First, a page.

Durn Donkey!!!
I had 5 seed, one came up.
RRM
I going to try again next year.
roadrunner
Hereford, AZ
(Zone 8a)

November 20, 2009
2:53 PM

Post #7292573

Cathy...Have you tried starting seeds in the house and planting outside just as soon as the weather warms up? If you cover them at night they should be OK and mature by fall.

I have seeds if you want to try some.

Sorry I missed you when I was in Beckley in June. Jo
catbirdsue
Arnett, WV
(Zone 5b)

November 20, 2009
6:59 PM

Post #7293191

Jo, I have tried seeds several times just cant seem to get them to mature before the weather turns. I will be happy to try them again if you would like to send me some seeds.

I was sad to miss you as well if you get to come here again It will def be a date.
Hubby was ill and it couldnt be helped. He is doing great now so hopefully we can be able to get togather next time.

Cathy

ridesredmule

ridesredmule
Barnesville (Charle, GA
(Zone 8b)

November 20, 2009
7:37 PM

Post #7293289

So, you think If I start them early they will be ready by next fall?
I sure hope so.
Charleen
Debbie2007
Port Vincent, LA
(Zone 8b)

November 22, 2009
10:28 PM

Post #7300700

This is part of an article on Amish's website. Makes the whole process seem so easy. Plant in spring after last frost and leave them alone and on the vine until they are dry.

"Simple, I plant my gourds in the spring and don't even think about picking them until everything around them is 'dead'."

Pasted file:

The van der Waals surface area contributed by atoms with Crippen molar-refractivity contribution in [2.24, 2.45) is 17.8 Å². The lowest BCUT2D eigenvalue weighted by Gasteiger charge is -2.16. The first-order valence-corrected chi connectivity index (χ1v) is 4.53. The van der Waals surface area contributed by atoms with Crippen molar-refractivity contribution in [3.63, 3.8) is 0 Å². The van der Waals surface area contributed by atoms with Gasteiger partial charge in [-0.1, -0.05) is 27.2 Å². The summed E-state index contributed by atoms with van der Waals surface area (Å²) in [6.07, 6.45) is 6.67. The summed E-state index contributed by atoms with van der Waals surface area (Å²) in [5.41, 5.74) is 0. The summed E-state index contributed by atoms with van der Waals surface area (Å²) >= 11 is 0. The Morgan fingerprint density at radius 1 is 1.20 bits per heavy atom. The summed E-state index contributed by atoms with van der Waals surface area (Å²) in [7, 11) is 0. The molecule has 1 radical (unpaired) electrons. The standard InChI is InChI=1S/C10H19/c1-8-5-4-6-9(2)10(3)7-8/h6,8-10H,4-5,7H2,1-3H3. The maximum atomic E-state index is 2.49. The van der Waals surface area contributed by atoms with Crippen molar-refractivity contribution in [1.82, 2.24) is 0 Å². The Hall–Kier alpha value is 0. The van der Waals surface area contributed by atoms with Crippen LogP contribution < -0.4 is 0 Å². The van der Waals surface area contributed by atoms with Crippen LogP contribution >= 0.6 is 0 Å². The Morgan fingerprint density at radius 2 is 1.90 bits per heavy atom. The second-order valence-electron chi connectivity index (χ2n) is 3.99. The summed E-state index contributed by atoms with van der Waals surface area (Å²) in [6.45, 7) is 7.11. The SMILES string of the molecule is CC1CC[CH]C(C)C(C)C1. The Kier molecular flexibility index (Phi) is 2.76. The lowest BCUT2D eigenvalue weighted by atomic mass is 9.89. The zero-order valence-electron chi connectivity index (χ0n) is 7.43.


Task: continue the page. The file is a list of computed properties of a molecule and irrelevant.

Here's the link. Makes for a very good read. Read from top to bottom you will find alot of tips, from when to plant to how to dry them.

http://www.amishgourds.com/site/1278922/page/456714
Syrumani
Whitsett, NC
(Zone 8a)

November 22, 2009
11:31 PM

Post #7300894

Also a great source for dried gourds . . .
catbirdsue
Arnett, WV
(Zone 5b)

November 23, 2009
3:00 PM

Post #7302038

What a wonderful site. I ordered a couple of books but they did not have snake gourds :(

Cathy

Debbie2007
Port Vincent, LA
(Zone 8b)

November 23, 2009
3:01 PM

Post #7302042

I've been looking for you cat, but I can only find them already painted. so far.
catbirdsue
Arnett, WV
(Zone 5b)

November 23, 2009
3:03 PM

Post #7302049

Thanks Debbie!

Cathy
roadrunner
Hereford, AZ
(Zone 8a)

November 23, 2009
8:28 PM

Post #7303296

Try this one...I go to the Gourd Festival there every February. Jo

http://www.wuertzfarm.com/Gourds.html
Debbie2007
Port Vincent, LA
(Zone 8b)

November 23, 2009
9:26 PM

Post #7303484

rr, that's great. They do have some snake gourds there and a lot of other nice ones. The prices look good too.
roadrunner
Hereford, AZ
(Zone 8a)